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Wolf Hall (The Wolf Hall Trilogy) (2009 original; edició 2019)
de Hilary Mantel (Autor)
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Wolf Hall de Hilary Mantel (2009)
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I finished this book only because of the challenge to do so. I did not find the text easy to follow and often wondered who was taking. How this book netted a major literature prize is a mystery to me. ( )
It took me a very long time to really get in to this book. Slightly less time to care about the characters - I found the style hard to adjust to. But I'm glad I got there in the end, and I am looking forward to reading the sequel.
The rise of Cromwell around the time of Henry VIII, in a Booker Prize winning novel (never before had there been such literary historical fiction).
I didn't find myself particularly engaged in the story, and I had to work hard to finish it to discuss it at a book club (I gathered all my forces -- audiobook, paper, and ebook). The language was too much work for me given the payoffs, because I never really connected with any of the characters.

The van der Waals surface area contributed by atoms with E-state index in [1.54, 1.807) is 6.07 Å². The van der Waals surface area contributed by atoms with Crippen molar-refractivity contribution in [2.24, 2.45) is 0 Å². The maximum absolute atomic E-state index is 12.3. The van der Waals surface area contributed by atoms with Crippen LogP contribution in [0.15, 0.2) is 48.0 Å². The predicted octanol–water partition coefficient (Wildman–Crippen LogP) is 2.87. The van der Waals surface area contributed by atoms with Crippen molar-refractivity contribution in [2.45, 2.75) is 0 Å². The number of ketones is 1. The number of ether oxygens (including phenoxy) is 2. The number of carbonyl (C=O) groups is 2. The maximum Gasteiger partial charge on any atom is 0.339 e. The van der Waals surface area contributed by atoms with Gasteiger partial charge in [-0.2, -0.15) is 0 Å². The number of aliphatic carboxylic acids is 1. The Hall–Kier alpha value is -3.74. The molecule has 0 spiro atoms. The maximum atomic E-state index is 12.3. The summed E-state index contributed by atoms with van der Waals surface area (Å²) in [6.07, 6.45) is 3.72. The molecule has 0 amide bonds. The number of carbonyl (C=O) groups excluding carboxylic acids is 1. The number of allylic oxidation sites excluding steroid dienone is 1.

This is my second go around with this book. I can't quite believe that the first time I read it was in 2013 . . .it really doesn't seem that long ago.
I am happy to say that I really enjoyed this book more on the second reading. Not enough to award it any extra stars, but the last time it took me around 6 weeks to get through it, and this time I read it in 3 . . .and for me, speed of reading directly correlates with enjoyment.
So what was different? For the most part, it really, really helped to understand that the pronoun "he" was used almost exclusively to refer to Cromwell, and if at any point in time, you didn't know who "he" was, if you mentally substitute Cromwell, then the text becomes clear. I did NOT know this the first go around, nor did I pick up on it, and it became immensely frustrating.
This time I also referred to the cast of characters about 170 times. Seriously. If I forgot who someone was, or wasn't clear, I looked them up. While this sounds like it would be more disruptive, it actually kept me much more engaged in the story because of the improved context.